Ice cream gloves and the case for product validation

Jonathan DeVito and Dan Palay


Key points for this article:

➠Most (+/-70%) product introductions fail to meet expectations.

➠Early validation can help businesses de-risk and refine assumptions before products are launched.

➠Validation means assessing a product’s potential for value creation versus introduction costs.

➠The extent of validation should increase with perceived risk and/or projected investment associated with a product.


Don’t allow your next product to melt into a cold, sticky mess.

If you need a little comic relief in your day, you should check out this video where Sacha Baron Cohen’s ‘Ali G’ pitches the idea of ice cream gloves to potential investors. These are gloves that prevent customers’ hands from getting cold and sticky when they eat ice cream.

If you’ve never seen ice cream gloves before, that’s because this product is probably a bad idea and definitely not being positioned properly (i.e. a solution to a problem people actually care about solving).

The introduction of products with questionable potential is hardly unique. In fact, depending on the research you rely on, about 70% of newly introduced products fail to meet revenue targets. Simply put, businesses are launching a lot of ice cream gloves (for a list of widely publicized product failures, check out this article to learn about the fates of products ranging from the Pepsi A.M. to Microsoft Bob).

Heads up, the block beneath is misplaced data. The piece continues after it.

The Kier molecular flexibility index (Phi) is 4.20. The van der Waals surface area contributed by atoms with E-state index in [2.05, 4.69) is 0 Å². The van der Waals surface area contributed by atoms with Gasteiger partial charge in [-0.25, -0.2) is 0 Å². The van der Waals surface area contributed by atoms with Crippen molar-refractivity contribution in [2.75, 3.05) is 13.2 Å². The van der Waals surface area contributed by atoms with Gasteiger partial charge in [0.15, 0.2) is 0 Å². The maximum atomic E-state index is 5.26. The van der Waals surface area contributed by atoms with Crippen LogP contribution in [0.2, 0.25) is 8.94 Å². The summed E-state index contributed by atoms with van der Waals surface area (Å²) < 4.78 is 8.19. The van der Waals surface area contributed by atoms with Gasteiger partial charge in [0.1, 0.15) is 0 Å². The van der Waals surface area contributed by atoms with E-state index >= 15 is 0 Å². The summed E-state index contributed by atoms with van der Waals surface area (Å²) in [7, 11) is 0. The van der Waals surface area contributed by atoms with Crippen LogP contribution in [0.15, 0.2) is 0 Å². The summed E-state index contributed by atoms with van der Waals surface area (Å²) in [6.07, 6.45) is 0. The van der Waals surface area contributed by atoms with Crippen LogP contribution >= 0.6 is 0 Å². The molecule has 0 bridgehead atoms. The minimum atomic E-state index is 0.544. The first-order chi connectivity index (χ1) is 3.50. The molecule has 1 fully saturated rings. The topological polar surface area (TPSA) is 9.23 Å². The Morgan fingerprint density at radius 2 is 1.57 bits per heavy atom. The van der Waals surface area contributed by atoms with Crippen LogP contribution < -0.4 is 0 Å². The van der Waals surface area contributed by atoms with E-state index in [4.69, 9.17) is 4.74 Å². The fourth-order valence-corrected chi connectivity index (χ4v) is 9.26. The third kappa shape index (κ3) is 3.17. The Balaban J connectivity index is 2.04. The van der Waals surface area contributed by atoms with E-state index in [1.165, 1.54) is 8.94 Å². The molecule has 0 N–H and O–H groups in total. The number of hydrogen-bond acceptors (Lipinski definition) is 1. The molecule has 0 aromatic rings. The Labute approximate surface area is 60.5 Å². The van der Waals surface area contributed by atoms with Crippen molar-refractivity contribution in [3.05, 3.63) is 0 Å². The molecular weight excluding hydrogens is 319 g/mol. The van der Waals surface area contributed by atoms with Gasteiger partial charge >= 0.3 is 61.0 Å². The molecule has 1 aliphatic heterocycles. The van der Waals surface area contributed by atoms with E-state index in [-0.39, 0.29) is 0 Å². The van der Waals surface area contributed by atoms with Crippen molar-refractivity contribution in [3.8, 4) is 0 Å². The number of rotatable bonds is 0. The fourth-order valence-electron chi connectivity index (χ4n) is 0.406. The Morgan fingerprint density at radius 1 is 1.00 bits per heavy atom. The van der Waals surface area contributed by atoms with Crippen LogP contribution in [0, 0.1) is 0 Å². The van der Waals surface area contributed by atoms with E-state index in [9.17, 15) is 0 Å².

Failure typically occurs due to a lack of product-market fit, poor positioning, commercialization challenges, or a combination of these issues.

In this article, we’ll discuss how early validation can help businesses ensure they are introducing viable and profitable products.


What’s validation?

If you’ve picked a market that you would like to pursue with a new or improved product you’re probably ready to validate.

Validation means evaluating whether your product’s potential for value creation justifies the costs of introducing it. It’s usually optimal to do this before commercialization takes place. This usually entails key activities such as:

Customer research: Primary research reflecting customer attitudes and willingness to pay for a product.

Market evaluation: An evaluation of market size, market addressability, and competition.

Investment evaluation: Review of the investment and teams needed for development and/or introduction.

An important note is that it’s not sufficient to simply “validate”. Being methodical and realistic are also key. Ali G did in fact attempt some validation, but he failed to do it in a meaningful, process-oriented way. He posited that there is a market for ice cream gloves because millions of people have hands and like ice cream. This is far too broad. A more actionable approach might have been to highlight groups that likely have an addressable need, like those that like ice cream cones and tend to wash their hands obsessively.


Why should you validate?

Validation is an opportunity to make an informed decision before investing in the commercialization of a product. While not exhaustive, below are a number key reasons why validation is valuable:


You might have an idea that’s on the right track, but it still needs to be repositioned.